I remember a moment when my dad had a retirement party with the government, and my casework supervisor told me that I couldn’t go because of a meeting with a particular child that I had. Of course, it was important, but it was also important to me to attend my dad’s retirement party. I caved into the pressure, and I regretted that choice. I don’t think I should have been in the position to be asked to make that choice. That experience made me realize that there should have been supports for me and that I should have had permission to attend events that were important to me.

After working in that role for about a year and a half, I couldn’t do it anymore. I decided not to work with children, thinking that would solve the problem. But now, I’m starting to work with children again, and I want to help other therapists avoid burnout and vicarious trauma by getting the support they need.

So, after finishing my degree program, I had to do a one-year internship as part of the requirement to become a licensed psychologist. The pay was very low, probably minimum wage, but the work was intense. I was working at a mental health agency, and I had chosen to work ten-hour days instead of the usual eight-hour days. Unfortunately, the environment was not very supportive, and there was a particular person in charge who seemed to have it out for me that year. I felt targeted and bullied, and I worried that I wouldn’t be able to finish my internship or get my doctoral degree. Despite the resources and supervision available to me, I didn’t feel seen, heard, or valued as a team member. That experience led to burnout, and I felt like I had to be perfect and say the right things to avoid being targeted again in future workplaces.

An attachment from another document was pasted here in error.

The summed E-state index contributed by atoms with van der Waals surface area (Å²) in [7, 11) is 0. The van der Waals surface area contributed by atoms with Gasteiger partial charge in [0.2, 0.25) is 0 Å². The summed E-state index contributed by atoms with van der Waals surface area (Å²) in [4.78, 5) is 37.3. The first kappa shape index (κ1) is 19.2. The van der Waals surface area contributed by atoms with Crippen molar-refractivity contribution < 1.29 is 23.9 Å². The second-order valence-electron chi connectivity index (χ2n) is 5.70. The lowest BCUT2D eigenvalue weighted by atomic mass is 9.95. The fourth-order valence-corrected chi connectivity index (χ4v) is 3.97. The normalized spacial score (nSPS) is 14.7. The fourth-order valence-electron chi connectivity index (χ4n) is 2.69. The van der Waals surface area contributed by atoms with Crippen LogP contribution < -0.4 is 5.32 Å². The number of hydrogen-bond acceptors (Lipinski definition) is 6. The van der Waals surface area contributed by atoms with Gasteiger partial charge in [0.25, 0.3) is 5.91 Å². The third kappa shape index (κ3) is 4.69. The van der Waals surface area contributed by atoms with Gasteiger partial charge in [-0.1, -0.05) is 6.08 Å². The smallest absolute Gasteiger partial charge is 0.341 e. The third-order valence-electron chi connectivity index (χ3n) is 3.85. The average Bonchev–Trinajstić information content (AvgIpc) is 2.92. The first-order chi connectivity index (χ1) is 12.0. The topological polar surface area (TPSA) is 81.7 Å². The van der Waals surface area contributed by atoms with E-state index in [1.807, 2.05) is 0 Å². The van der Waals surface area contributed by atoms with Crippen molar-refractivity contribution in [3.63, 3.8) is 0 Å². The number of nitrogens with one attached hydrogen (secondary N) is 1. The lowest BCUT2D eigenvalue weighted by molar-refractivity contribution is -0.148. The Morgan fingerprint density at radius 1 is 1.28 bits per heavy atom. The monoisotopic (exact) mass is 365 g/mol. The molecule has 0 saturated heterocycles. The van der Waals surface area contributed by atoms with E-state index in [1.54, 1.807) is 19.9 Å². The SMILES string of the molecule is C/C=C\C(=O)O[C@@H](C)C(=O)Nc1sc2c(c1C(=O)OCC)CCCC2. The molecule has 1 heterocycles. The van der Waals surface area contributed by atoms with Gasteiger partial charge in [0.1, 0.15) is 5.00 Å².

As a psychologist who worked with brain injury patients and in private practice, I decided to start my own private practice when I had my first child. I didn’t want to go back to work at an agency and wanted the flexibility to be with my child as much as possible. Initially, building my own group practice seemed like the perfect solution because I wanted to work with other therapists and collaborate, but I found it difficult to find therapists with similar interests.

When the pandemic hit, I was alone in my office, and while it was good in some ways, it was also isolating. I began to feel trapped in my private practice and started to dread going into the office. I experienced panic attacks while driving, and the loss of a few clients affected me deeply.

In fall 2020, I realized that I had to do something different and started to untangle the web I was in. Ultimately, I made the tough decision to close my private practice as it became unsustainable for me. It was a difficult decision, but I knew that I needed to prioritize my well-being and take care of myself.